i just found this most amazing website where you just type in your url (or whoever’s) and it comes up with all the songs you’ve ever posted as a playlist. My life is complete.
Currently populating my web-based library. Love this cloud e-book manager. I have Kobo installed on my tablet (and I love it) but it only reads epub files. This one lets you upload epub, mobi and pdf, plus you can access them anytime from your phone or tablet hihi.
oh my god
This is fuckin awesome.
It’s been a while. I miss the sand and salty air.
Everybody’s got a hungry heart!
— When Strangers Click, a 2011 documentary about online dating (via obliteratedheart)
There are songs that can effortlessly inject a massive amount of feels into your system at almost 3AM in the morning. This is one of them. I almost want to cry and I don’t even know why. Too perfect for this post-midnight solitary moment I’m having, I guess.
Diversity stares you in the face when you’re in Hong Kong. The streets are brimming with personality, incredibly vibrant and overwhelmingly dense. Armed with nothing but maps and a whole lot of guts, Cheyenne and I wandered from Tsim Sha Tsui all the way to Mongkok, Lan Kwai Fong, Causeway Bay, and lots of other places, then always back to Tsim Tsha Tsui by midnight, in a span of three days. We walked a lot, ate a lot, talked a lot, saw a lot and got lost a lot. Refusing to succumb to the convenience that cabs offer, we walked most of the time. Whenever we would recurrently wind up at the same street, Cheyenne would say "Okay lang yan, as long as may lupa tayong natatapakan, buhay tayo." When we’re not walking, we’re using the subway. I’ve always believed that the best way to know a city is by blending with the locals. I fell utterly in love with their MTR. I’m a million percent sure that any Filipino who had experienced their transit system would echo my thoughts on this.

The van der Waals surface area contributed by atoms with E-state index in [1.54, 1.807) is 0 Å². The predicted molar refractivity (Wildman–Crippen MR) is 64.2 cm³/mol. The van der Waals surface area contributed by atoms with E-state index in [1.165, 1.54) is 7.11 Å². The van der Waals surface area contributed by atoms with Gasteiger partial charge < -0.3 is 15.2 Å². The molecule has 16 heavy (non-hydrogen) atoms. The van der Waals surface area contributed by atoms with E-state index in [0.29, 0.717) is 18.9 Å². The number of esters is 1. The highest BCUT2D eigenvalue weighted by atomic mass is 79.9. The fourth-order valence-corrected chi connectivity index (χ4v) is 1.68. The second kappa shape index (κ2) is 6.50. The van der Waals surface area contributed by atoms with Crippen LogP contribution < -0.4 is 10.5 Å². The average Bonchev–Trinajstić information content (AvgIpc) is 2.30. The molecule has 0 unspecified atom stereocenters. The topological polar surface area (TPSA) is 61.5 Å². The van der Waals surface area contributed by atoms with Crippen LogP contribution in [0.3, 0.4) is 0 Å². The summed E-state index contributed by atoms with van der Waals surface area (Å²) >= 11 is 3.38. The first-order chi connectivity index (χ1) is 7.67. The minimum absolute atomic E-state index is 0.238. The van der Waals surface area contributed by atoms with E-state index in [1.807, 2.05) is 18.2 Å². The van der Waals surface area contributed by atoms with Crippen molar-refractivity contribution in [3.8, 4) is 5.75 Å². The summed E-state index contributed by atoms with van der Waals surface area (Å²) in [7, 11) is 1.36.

Far from my expectations, the locals were actually very accommodating. I was expecting so much worse because of some stories from a few of my friends. I was waiting for some of the locals to make faces when they couldn’t understand me, or shout at me when I’m walking on the wrong lane, but none of that happened. Everyone was very courteous and helpful. There are a lot of funny ‘lost-in-translation’ moments, like being told that the food I want to order is already sold out, even if it was clearly not, just because they can’t understand my English; and being told by a saleslady that she loves Malaysians even after I said clearly that we were from Manila (she must have misheard us).
We cannot wait to go back and discover more of HK’s hidden gems. We’d love to give Disneyland, their most popular attraction, a visit too. Nothing is more fascinating than getting lost in a foreign country and finding magic in the commonplace. We feel so lucky and happy to have gone to Hong Kong as travelers, not tourists.